Calls for “three million apprenticeships” will go unmet without more fundamental change than extra government funding.
The announcement of two specialist colleges to train apprentices for HS2 is welcome news for anyone keen to see a revival of widespread quality vocational training – and for the young people of Birmingham and Doncaster.
Apprenticeships have become a political pin-badge in recent years, as evidenced by the party conferences of the past few weeks. At the Labour event, Ed Miliband declared his desire to see as many young people take up apprenticeships as go to university. While over at the Conservative conference this week, David Cameron has indicated his desire to fund three million apprenticeships over the next five years, paid for with welfare cuts.
The principle of raising the status and popularity of apprenticeships is an admirable one. Young people are too often encouraged to enrol on academic courses without considering whether quality vocational learning (which may lead to a degree) could be more suitable for them. Some are even actively discouraged from doing so thanks an unhelpful breed of educational snob. Worse off are those who are misled into taking up poor-quality courses that are badged as “degrees” but in reality are of little value in the workplace.
It should be the norm that most employers offer higher-level apprenticeships that train the skilled workforce of tomorrow and widen the options for people seeking to embark on a career. The engineering sector, of course, leads in this respect: two thirds of the members of manufacturers’ organisation EEF are planning to recruit an apprentice in the next 12 months, and the average length of their training programmes is four years. Those who moan about school leavers lacking practical skills or who call for more immigration to fill the skills gap would do well to consider how apprenticeships can deliver a high-level, homegrown workforce.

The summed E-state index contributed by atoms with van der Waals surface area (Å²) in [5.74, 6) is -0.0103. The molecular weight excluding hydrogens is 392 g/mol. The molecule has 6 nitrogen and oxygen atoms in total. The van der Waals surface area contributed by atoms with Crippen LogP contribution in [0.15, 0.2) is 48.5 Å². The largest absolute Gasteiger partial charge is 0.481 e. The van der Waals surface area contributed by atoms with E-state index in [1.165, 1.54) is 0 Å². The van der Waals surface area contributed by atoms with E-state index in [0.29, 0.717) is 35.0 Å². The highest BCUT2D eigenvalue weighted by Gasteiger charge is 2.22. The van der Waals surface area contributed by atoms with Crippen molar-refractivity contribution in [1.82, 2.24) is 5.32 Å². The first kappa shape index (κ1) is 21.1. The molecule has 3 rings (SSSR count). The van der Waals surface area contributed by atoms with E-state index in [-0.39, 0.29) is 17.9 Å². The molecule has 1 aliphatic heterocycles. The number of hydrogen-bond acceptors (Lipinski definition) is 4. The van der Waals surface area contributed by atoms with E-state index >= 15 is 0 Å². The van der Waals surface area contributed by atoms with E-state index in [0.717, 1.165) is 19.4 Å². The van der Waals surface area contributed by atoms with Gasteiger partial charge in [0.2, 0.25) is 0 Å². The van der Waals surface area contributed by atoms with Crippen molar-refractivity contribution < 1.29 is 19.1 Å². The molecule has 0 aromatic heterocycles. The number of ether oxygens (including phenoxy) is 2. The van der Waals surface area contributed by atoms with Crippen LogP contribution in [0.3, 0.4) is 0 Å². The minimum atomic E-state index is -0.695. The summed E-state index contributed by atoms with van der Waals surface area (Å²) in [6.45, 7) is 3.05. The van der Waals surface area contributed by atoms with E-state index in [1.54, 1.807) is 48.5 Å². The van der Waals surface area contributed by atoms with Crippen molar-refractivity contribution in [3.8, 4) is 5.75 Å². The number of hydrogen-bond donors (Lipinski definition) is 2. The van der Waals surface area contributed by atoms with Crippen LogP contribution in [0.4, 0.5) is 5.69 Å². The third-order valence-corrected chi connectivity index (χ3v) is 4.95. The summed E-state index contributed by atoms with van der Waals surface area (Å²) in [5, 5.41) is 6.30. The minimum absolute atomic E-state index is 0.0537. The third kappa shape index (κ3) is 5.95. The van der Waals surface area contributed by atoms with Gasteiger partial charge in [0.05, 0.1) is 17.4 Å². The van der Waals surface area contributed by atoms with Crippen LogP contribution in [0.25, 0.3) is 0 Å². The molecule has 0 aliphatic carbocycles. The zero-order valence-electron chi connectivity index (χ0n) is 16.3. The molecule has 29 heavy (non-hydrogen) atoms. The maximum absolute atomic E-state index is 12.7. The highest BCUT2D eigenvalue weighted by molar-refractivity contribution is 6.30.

But while ambitions to increase the number of apprenticeships are to be welcomed, politicians also need to remember that it is employers and not government that creates apprentices. As such, political pressure and state funding will only go so far. Unlike universities, which thanks to changing higher education policy have turned degree courses into a product to be sold on the free market regardless of genuine need, employers can only offer training where there is work.
Earlier this week, EEF made the interesting move of calling for the abolition of the apprentice rate of the minimum wage and for new starters to be paid the higher age-specific rate instead. Its argument was that bringing apprentice pay requirements in line with those of other employees would simplify the system and help raise the status of vocational training. Moreover, most EEF members already pay their apprentices more than the required minimum and, crucially, less than one per cent say they would offer more apprenticeships if this minimum was cut.
Given this, and the fact that training schemes tend to be vastly oversubscribed, limits on the number of apprentices – at least in engineering – don’t appear to be due to a lack of money. Anecdotally too, The Engineer has heard from firms who complain of being hassled to take on apprentices that they don’t need. ‘It’s just wasting money because the job isn’t there,’ said one company boss, himself a former apprentice. ‘If the job was there I’d take him or her.’
The government has actually doubled the number of apprenticeships in the last few years. Yet behind this apparent success lies the caveat that most of this growth has come in the form of training for existing employees aged over 25.
There has more recently been a crack down on those courses less than 12 months in duration or not attached to a specific employer being branded “apprenticeships”. But we still appear to be a long way from seeing a big increase in companies offering young people the kind of higher-level training opportunities that the engineering sector provides.
Without a genuine rebalancing of the economy, strong GDP growth and a fundamental shift in attitudes, the desire to build an apprentice system to rival that of Germany will go unmet – however many people’s benefits are cut. Not every town can have an HS2 college, after all.